Divisions and Colonel McArthur's brigade, which for the present will be attached for orders to the Second Division.
The First Division will guard all roads and passes into the entrenchments from the river above Dover to the road leading west to Fort Henry.
The Second Division, with the brigades attached, will guard from the Fort Henry road to the river below the fort, and furnish the guard for the fort.
The Fourth Division, now organizing, will furnish all other guards, such as for the commissary and quartermaster stores at steamboat landing, hospitals,&c.
Brigadier General S. A. Hurlbut will have special charge of the interior police regulations of the camps inside of the grounds occupied by the other division.
By order of Brigadier-General Grant:
JNO. A. RAWLINS,
LOUISVILLE, February 18, 1862
General O. M. Mitchel reports from Bowling Green yesterday as follows:
We have reliable information that the enemy has fallen back from Clarksville, and was concentrating heavy force at Nashville, and justifying the railroad engineers' reports that four days since a fleet of fifteen boats passed Memphis, ascending the river.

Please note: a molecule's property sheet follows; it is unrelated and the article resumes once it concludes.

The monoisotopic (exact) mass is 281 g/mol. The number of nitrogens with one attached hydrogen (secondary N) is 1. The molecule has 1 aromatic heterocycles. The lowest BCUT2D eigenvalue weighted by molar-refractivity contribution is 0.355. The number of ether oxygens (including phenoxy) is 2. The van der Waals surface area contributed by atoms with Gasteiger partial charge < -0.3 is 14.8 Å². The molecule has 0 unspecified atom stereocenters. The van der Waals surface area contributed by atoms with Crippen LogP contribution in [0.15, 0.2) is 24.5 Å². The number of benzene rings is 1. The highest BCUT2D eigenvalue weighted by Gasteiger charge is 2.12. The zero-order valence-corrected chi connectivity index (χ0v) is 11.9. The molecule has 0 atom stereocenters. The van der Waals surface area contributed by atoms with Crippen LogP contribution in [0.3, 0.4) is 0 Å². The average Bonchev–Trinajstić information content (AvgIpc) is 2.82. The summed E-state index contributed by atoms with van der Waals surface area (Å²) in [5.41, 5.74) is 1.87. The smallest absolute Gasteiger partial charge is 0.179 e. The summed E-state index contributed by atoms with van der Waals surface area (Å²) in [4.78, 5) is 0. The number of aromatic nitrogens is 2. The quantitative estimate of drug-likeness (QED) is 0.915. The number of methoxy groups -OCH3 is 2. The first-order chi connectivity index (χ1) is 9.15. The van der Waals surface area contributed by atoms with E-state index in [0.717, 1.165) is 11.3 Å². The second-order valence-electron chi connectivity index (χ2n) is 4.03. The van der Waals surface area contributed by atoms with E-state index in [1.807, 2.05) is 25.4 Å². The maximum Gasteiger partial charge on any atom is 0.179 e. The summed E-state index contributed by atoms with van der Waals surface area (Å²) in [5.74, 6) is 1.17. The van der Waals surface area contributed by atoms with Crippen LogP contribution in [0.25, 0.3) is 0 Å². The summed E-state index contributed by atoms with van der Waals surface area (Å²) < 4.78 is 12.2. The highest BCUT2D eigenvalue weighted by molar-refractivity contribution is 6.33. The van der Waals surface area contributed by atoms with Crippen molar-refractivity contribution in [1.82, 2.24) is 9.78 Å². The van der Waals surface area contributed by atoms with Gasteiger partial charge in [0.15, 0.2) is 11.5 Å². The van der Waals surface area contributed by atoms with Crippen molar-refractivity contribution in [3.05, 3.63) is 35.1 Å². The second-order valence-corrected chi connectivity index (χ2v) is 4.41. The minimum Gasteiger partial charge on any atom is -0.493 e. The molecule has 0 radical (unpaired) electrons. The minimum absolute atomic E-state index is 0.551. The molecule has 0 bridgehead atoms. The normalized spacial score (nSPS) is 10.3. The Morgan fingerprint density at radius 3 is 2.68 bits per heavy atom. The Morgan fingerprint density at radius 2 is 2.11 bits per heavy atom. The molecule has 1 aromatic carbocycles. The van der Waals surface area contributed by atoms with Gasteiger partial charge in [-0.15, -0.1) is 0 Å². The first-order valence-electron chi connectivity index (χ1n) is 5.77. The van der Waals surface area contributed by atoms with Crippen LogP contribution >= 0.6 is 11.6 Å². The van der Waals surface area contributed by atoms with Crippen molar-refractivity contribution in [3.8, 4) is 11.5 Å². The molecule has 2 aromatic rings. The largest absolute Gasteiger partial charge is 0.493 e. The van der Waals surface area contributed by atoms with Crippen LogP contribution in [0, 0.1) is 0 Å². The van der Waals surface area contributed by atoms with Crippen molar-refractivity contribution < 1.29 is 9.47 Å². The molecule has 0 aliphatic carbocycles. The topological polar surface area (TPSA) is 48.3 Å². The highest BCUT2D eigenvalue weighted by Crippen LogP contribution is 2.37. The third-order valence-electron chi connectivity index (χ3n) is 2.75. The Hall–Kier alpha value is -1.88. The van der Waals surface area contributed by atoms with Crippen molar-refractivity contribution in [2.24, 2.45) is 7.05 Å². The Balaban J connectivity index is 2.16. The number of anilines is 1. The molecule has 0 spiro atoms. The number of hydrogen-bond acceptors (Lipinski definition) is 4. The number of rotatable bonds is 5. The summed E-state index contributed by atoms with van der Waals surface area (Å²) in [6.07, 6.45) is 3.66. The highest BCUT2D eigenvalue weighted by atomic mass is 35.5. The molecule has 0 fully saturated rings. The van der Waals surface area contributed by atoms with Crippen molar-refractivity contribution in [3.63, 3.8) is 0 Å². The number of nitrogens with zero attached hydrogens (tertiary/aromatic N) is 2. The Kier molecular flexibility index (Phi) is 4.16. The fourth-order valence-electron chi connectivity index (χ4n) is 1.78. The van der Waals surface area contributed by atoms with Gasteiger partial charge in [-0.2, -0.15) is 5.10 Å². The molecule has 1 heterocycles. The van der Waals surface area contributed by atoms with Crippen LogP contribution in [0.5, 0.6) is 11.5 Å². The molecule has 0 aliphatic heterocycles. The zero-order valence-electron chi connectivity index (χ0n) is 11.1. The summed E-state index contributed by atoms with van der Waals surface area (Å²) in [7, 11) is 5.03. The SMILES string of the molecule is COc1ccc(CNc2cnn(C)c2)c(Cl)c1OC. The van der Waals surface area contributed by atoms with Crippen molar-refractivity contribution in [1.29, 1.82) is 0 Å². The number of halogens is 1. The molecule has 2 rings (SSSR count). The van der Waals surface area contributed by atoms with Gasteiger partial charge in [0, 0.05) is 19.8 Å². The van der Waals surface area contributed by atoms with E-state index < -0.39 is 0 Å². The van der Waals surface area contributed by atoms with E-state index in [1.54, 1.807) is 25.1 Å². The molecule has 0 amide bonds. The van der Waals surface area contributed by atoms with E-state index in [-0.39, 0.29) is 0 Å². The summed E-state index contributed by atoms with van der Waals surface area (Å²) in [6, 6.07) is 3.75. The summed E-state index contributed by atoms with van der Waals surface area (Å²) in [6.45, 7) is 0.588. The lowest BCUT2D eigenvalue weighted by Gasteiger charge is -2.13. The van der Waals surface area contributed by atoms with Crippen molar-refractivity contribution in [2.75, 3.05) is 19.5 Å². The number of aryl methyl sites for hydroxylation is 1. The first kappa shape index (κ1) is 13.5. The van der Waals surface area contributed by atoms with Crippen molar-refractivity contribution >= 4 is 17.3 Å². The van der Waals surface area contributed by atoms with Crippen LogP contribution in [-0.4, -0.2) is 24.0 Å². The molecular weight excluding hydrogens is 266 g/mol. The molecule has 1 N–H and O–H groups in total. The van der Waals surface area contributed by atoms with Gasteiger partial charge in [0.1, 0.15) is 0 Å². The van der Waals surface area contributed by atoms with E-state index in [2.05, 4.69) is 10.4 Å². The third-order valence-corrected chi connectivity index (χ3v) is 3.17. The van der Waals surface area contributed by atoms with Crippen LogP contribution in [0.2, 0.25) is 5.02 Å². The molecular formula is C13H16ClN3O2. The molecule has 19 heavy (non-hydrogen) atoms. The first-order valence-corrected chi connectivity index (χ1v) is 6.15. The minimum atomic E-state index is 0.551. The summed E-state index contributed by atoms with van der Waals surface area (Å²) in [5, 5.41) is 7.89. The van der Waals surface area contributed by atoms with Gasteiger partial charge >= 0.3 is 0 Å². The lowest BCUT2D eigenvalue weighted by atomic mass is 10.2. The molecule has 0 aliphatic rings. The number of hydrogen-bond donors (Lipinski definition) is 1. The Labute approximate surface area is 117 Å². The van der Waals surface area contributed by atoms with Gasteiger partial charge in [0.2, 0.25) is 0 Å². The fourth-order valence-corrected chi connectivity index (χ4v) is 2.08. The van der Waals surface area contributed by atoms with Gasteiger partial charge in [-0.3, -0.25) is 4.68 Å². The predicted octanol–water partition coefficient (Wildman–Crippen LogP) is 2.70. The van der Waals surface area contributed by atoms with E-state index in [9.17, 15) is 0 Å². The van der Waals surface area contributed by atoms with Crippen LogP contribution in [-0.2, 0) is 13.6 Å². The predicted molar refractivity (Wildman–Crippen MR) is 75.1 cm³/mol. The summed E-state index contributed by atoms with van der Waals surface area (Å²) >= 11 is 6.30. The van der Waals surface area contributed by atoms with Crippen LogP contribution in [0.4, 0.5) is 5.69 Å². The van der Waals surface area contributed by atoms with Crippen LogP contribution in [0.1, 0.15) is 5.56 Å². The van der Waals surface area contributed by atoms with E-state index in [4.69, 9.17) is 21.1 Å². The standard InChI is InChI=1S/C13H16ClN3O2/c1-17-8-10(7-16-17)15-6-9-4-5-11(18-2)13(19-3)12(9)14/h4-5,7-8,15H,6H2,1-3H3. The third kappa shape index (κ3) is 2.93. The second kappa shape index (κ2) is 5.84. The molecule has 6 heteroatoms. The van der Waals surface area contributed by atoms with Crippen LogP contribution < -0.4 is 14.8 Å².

D. C. BUELL,
CAMP JOHN Q. ADAMS,
February 18, 1862
General D. C. BUELL:
With incredible labor, in rain and mud, our ferries, two in number, have been established, our roads are completed, our trains and artillery are in motion. I hope to accomplish the crossing of the entire baggage trains, with the artillery, to-day. Forty wagon loads of supplies, giving us two days' rations, will be up this morning. One hundred and twenty additional teams will arrive during to-day, and to-morrow I shall advance the head of the column some 20 miles, leaving this position to be occupied by McCook.
My ammunition requiring 30 wagons for its transportation, is stored at Green River, under a guard, and I hope may be brought forward by rail. Our cartridge boxes and limber-chests are full.
I learn from reliable source that no enemy can be found short of Clarksville, and very few are there.
I shall await your orders with anxiety as to the final direction you will give my column. Our troops have been worked up to their highest endurance by rapid marches, outpost and fatigue duty, and the rest of a day or two awaiting orders will be of great service.
The turnpike bridge should be rebuilt at the earliest possible moment. I find that our ferry-boats are not to be relied upon for the passage of an army. I have neither time nor material for constructing a better an army. I have neither time nor material for constructing a better mode of crossing. I trust the railroad and telegraph line will soon be